I am very pleased as well as relieved to see State Attorney Dave Aronberg’s office taking a proactive role utilizing confidential informants to make criminal arrests and begin to undue the harm that the scourge of patient brokering has brought upon our community and to those who are seeking relief from their addictions.
The fact that the patient brokering law does not “work” for the drug treatment industry may be an economic reality as well as problem that creates tension, but that is not a “green light” to attempt to circumvent the intent of the law.
While this tension needs to be resolved as to what arrangements are permitted in the patient acquisition space, we have been unequivocally clear that payments to a “marketer” for a patient referral is illegal, for a host of policy reasons, some of which I set forth in a recent article that was published in Sober World Magazine (attached).
The “marketing” activities of treatment providers has been a long-standing ethical concern of NAATP and has been recently addressed more comprehensively by Ben Cort who works with CeDAR (The Center for Dependency, Addiction and Rehabilitation) with the Addiction Treatment Marketers Organization (ATMO) initiative.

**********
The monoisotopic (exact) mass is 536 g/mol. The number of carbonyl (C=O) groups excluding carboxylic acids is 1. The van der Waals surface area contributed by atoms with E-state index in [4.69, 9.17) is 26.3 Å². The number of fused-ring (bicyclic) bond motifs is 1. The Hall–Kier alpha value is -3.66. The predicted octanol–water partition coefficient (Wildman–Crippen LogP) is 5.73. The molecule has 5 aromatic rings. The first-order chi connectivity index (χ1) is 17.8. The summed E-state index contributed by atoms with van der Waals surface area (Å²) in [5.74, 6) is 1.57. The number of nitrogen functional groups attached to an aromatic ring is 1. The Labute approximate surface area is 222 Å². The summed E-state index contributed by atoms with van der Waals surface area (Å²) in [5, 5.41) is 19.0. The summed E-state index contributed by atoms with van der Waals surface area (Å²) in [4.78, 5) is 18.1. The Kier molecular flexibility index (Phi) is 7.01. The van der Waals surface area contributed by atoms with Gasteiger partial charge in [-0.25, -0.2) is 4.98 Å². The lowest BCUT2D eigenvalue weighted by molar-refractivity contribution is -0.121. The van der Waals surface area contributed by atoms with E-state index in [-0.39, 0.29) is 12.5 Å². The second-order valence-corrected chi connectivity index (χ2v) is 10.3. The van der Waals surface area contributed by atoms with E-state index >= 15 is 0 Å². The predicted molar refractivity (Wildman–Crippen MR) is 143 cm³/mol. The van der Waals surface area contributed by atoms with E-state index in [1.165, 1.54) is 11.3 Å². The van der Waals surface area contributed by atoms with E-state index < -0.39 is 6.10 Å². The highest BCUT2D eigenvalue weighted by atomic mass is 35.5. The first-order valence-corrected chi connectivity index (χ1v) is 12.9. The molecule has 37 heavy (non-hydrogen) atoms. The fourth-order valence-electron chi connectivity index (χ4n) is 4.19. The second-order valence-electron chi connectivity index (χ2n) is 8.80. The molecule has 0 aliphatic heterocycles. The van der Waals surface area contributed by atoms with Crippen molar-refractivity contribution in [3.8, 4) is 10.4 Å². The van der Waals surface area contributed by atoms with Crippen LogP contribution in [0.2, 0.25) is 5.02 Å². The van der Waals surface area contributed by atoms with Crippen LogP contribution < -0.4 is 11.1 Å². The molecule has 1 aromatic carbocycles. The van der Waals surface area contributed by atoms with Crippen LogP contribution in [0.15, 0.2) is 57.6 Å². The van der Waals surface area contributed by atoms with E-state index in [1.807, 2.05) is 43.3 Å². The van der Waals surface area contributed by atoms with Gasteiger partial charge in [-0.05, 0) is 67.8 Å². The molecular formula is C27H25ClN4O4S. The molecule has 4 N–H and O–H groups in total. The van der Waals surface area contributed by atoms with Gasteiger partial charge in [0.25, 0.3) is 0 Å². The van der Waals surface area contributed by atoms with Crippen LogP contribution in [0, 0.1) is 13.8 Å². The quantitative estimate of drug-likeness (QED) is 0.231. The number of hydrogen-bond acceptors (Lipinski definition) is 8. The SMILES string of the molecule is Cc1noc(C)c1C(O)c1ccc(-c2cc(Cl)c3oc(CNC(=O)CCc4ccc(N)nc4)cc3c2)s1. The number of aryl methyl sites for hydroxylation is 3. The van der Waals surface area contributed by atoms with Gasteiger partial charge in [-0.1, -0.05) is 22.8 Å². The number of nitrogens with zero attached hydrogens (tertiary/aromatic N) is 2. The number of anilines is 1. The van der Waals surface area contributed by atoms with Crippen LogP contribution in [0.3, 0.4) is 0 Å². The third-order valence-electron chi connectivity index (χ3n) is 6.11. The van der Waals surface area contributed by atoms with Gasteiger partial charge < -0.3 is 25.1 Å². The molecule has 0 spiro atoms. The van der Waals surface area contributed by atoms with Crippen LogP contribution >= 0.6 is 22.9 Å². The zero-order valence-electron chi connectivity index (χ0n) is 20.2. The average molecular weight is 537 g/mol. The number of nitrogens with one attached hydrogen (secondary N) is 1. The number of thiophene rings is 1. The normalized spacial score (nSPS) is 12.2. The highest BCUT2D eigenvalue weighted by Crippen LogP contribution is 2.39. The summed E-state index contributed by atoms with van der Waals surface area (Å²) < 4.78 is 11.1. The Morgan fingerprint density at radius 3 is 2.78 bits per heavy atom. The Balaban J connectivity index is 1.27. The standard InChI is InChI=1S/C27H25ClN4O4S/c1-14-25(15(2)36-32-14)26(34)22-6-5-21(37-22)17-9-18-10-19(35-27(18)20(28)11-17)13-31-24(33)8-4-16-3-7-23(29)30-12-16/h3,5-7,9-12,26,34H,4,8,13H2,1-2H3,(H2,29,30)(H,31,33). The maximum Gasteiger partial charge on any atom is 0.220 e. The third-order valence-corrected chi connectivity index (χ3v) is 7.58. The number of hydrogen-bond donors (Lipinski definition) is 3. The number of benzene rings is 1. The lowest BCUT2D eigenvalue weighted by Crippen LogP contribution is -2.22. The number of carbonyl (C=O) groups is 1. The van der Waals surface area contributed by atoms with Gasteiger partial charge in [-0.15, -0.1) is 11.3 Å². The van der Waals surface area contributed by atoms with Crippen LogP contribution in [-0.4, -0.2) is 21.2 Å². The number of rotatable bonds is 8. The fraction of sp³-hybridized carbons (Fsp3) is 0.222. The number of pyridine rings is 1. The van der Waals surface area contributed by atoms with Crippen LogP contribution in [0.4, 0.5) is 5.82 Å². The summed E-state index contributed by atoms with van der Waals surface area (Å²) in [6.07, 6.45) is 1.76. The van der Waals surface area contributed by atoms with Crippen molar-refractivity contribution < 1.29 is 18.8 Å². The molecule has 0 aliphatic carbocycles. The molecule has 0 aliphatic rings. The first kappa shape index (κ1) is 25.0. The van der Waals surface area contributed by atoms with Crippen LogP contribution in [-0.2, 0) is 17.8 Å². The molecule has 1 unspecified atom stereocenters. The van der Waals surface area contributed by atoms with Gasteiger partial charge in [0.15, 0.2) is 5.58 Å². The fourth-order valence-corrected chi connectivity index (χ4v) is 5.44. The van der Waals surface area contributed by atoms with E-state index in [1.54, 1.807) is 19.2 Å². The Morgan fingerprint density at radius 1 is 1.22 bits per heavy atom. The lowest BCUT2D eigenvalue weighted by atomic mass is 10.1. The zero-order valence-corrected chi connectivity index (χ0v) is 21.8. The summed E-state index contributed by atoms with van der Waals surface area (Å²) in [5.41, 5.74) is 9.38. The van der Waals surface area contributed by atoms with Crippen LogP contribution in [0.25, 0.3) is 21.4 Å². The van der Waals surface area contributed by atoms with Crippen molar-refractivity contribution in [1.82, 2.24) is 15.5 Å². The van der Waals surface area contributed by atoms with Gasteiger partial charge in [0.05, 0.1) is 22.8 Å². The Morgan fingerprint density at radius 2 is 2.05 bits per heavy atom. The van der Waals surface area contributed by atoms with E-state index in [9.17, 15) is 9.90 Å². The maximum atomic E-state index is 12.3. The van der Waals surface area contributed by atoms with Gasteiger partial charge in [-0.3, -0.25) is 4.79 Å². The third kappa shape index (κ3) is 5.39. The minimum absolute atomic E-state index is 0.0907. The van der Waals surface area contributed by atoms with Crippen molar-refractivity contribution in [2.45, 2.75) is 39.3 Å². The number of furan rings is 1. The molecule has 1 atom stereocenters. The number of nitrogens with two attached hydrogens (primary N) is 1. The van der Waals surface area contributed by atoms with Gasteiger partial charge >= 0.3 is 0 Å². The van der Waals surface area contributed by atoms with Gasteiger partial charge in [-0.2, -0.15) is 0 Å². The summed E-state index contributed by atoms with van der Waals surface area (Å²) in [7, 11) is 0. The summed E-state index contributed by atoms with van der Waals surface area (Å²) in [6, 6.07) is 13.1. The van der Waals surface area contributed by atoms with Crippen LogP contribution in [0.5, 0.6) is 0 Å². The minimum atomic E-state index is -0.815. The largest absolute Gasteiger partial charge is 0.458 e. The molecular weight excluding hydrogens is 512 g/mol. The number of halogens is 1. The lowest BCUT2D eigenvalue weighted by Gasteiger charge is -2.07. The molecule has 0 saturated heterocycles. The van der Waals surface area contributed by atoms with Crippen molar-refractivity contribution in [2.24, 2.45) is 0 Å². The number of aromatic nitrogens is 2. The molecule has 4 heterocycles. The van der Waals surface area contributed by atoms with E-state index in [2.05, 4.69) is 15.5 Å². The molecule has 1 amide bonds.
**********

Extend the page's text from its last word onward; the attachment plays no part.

To be fair, all other licensed entities have the opportunity to seek and obtain written business behavior guidance from their respective regulating entities. Lawyers can call their state bar association; doctors can call their state Board of Medicine; engineers, architects, accountants, and so forth, have a legitimate resource to turn to when faced with the “fork in the road” between client care and profit.
Drug and alcohol treatment has no such guiding light. We don’t fund it. We don’t pay for it. In fact, in Florida, it has been suggested that the State may have to continue to be diverting funds earmarked for such oversight away from Substance Abuse/Mental Health regulation, and into the general fund for overall DCF operations, in direct contravention of Florida Statute 397.407(3) (“Licensure and renewal fees must be deposited in the Operations and Maintenance Trust Fund to be used for the actual cost of monitoring, inspecting, and overseeing licensed service providers.”).
To date, rather than resolve the issue societally and globally, we have had to defer to law enforcement to clarify the issue. The Attorney General’s Office has not clarified the statute, refusing to respond to reasonable requests from providers seeking better guidance in how to compete within an unfair playing field.
I very often use the analogy of performance enhancing drugs undermining the integrity of sport. For those who have committed their professional lives and careers to providing services to people seeking recovery from drugs and alcohol, the injection of deceptive and unfair trade practices creates an uneven playing field upon which they cannot compete. Without the NFL or NBA making sure there are no drugs in sport, people would be harmed simply to stay in the game of life. Here is a little levity on the subject: http://www.nbc.com/saturday-night-live/video/update-all-drug-olympics/n9691
Still, we must go through a “zero tolerance” policy as a necessary process to then clear the air and be able to find a resolution that works.Sober World – Oct Issue Florida officials deliver strong warning against patient brokering Ethics in Marketing 2016